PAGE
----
Hutch News

Injectable contraceptives may increase young womens' breast cancer risk

Christopher Li study finds recent use or a year or more doubles the risk of invasive breast cancer

April 16, 2012
Dr. Christopher Li

Dr. Christopher Li and his Center colleagues found that recent DMPA use (within five years) for 12 months or longer was associated with a 2.2-fold increased risk of invasive breast cancer. This risk appeared to dissipate within months after contraceptive use was discontinued.

Photo by Susie Fitzhugh

The first large-scale U.S.-based study to evaluate the link between an injectable form of progestin-only birth control and breast cancer risk in young women has found that recent use of a year or more doubles the risk of the disease. The results of the study, led by the Hutchinson Center's Dr. Christopher Li, were published in the April 15 print issue of Cancer Research.

While the contraceptive, called depo-medroxyprogesterone acetate, or DMPA, contains the same kind of progestin as the menopausal hormone-therapy regimen found by a Women's Health Initiative clinical trial to increase breast cancer risk among postmenopausal women, few studies have evaluated the link between DMPA use and breast cancer risk in younger women.

"While DMPA is widely used by women throughout the world, there are limited data on the association between DMPA and breast cancer incidence," said Li, a breast cancer epidemiologist in the Public Health Sciences Division. "Our study adds to the body of knowledge from international studies conducted in a diverse group of countries-Kenya, New Zealand, Thailand, Mexico and Costa Rica-which have shown that one of the risks associated with DMPA use may be an increased risk of breast cancer," he said.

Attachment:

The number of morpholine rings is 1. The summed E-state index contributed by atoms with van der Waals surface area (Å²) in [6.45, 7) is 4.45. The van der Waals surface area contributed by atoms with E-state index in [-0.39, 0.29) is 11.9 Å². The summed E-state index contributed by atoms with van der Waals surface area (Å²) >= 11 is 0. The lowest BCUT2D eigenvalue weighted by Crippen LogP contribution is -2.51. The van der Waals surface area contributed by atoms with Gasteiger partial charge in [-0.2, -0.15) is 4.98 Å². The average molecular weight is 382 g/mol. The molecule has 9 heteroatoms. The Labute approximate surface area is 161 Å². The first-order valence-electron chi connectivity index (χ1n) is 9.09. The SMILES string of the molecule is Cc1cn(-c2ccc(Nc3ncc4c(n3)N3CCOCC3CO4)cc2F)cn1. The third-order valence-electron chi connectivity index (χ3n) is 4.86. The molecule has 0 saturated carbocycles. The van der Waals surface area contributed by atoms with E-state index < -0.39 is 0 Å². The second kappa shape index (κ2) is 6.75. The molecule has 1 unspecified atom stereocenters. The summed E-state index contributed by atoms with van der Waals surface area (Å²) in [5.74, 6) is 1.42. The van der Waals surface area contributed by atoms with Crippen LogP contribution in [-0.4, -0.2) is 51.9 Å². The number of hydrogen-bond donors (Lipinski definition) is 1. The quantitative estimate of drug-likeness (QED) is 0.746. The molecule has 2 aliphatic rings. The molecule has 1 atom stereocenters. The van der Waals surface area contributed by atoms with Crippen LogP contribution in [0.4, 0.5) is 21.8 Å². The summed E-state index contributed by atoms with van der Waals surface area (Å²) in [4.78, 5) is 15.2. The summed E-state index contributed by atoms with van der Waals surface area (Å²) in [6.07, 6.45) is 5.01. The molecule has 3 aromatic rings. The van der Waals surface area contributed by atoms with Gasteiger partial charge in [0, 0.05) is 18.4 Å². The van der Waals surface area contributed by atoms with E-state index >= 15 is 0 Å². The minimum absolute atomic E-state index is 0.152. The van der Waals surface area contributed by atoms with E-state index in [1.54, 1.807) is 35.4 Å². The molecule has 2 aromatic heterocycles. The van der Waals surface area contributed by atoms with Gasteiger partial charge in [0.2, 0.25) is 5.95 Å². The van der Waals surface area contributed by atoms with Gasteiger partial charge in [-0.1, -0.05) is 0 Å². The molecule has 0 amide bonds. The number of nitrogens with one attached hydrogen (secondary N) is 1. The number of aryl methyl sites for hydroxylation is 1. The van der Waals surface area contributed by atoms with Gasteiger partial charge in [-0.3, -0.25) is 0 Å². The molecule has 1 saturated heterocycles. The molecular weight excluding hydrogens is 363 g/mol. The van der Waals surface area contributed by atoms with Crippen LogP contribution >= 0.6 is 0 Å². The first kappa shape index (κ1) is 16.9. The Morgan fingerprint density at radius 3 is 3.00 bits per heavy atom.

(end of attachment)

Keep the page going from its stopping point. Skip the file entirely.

Drug discontinuation dissipates risks

Li and his Center colleagues, including graduate student Elisabeth Beaber, Mei-Tzu Tang and Drs. Janet Daling and Kathi Malone, all of PHS, and Dr. Peggy Porter of the Human Biology Division, found that recent DMPA use (within five years) for 12 months or longer was associated with a 2.2-fold increased risk of invasive breast cancer. This risk appeared to dissipate within months after contraceptive use was discontinued. The researchers also found that women who used the contraceptive for less than a year or who had stopped using it more than a year earlier did not have an increased risk of breast cancer.

"Although breast cancer is rare among young women and the elevated risk of breast cancer associated with DMPA appears to dissipate after discontinuation of use, our findings emphasize the importance of identifying the potential risks associated with specific forms of contraceptives given the number of available alternatives," the authors wrote.

The study involved 1,028 Seattle-area women ages 20 to 44 who had been diagnosed with breast cancer and, for comparison purposes, 919 age-matched controls who did not have a history of breast cancer. Of these, about 10 percent reported using DMPA, which is consistent with usage patterns nationwide, Li said. Use of the injectable contraceptive was about 5 percent higher among non-white women in the study.

"In the United States many women have numerous options for contraception, and so it is important to balance their risks and benefits when making contraceptive choices," Li said.

The National Cancer Institute and the Department of Defense Breast Cancer Research Program funded the research.


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